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St. Bees' Heads, anciently called the Cliff of Baruth, are a conspicuous sea-mark for all vessels sailing in the N.E. parts of the Irish Sea. In a bay, one side of which is formed by the southern headland, stands the village of St. Bees; a place distinguished, from very early times, for its religious and scholastic foundations.
'St. Bees,' say Nicholson and Burns, 'had its name from Bega, an holy woman from Ireland, who is said to have founded here, about the year of our Lord 650, a small monastery, where afterwards a church was built in memory of her.
'The aforesaid religious house, being destroyed by the Danes, was restored by William de Meschiens, son of Ranulph, and brother of Ranulph de Meschiens, first Earl of Cumberland after the Conquest; and made a cell of a prior and six Benedictine monks to the Abbey of St. Mary at York.'
Several traditions of miracles, connected with the foundation of the first of these religious houses, survive among the people of the neighbourhood; one of which is alluded to in the following Stanzas; and another, of a somewhat bolder and more peculiar character, has furnished the subject of a spirited poem by the Rev. R. Parkinson, M.A., late Divinity Lecturer of St. Bees' College, and now Fellow of the Collegiate Church of Manchester.
After the dissolution of the monasteries, Archbishop Grindal founded a free school at St. Bees, from which the counties of Cumberland and Westmoreland have derived great benefit; and recently, under the patronage of the Earl of Lonsdale, a college has been established there for the education of ministers for the English Church. The old Conventual Church has been repaired under the superintendence of the Rev. Dr. Ainger, the Head of the College; and is well worthy of being visited by any strangers who might be led to the neighbourhood of this celebrated spot.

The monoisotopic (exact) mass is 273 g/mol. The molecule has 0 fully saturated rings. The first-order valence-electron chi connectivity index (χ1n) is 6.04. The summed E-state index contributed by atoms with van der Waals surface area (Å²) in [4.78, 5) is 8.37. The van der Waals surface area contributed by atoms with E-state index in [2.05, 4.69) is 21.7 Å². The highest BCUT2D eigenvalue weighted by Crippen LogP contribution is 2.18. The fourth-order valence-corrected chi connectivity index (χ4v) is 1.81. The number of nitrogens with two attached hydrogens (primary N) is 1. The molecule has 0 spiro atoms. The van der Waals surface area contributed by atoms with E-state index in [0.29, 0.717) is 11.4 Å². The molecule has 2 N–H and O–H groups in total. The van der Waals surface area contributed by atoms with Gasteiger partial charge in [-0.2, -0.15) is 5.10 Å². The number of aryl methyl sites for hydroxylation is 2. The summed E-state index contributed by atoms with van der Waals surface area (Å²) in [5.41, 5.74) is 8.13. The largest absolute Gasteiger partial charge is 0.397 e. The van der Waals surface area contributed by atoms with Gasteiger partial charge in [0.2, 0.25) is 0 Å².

The form of stanza in the following Piece, and something in the style of versification, are adopted from the "St. Monica," a poem of much beauty upon a monastic subject, by Charlotte Smith a lady to whom English verse is under greater obligations, than are likely to be either acknowledged or remembered. She wrote little, and that little unambitiously, but with true feeling for rural nature, at a time when nature was not much regarded by English Poets; for in point of time her earlier writings preceded, I believe, those of Cowper and Burns.]
IF Life were slumber on a bed of down,
With joy like his who climbs, on hands and knees,
This independence upon oar and sail,
This straight-lined progress, furrowing a flat lea,
Dread cliff of Baruth! that wild wish may sleep,
Yet, while each useful Art augments her store,
She knelt in prayer-the waves their wrath appease;
'Cruel of heart were they, bloody of hand,'
Who in these Wilds then struggled for command
Like the fixed Light that crowns yon headland of St. Bees.
To aid the Votaress, miracles believed
Wrought in men's minds, like miracles achieved;
Sprang up, and spread their fragrance wide around;
Of gospel-truth enchained in harmonies
Wafted o'er waves, or creeping through close trees, From her religious Mansion of St. Bees.
When her sweet Voice, that instrument of love,
There are the naked clothed, the hungry fed;
And Charity extendeth to the dead
Her intercessions made for the soul's rest
Among the good (when love might else have slept,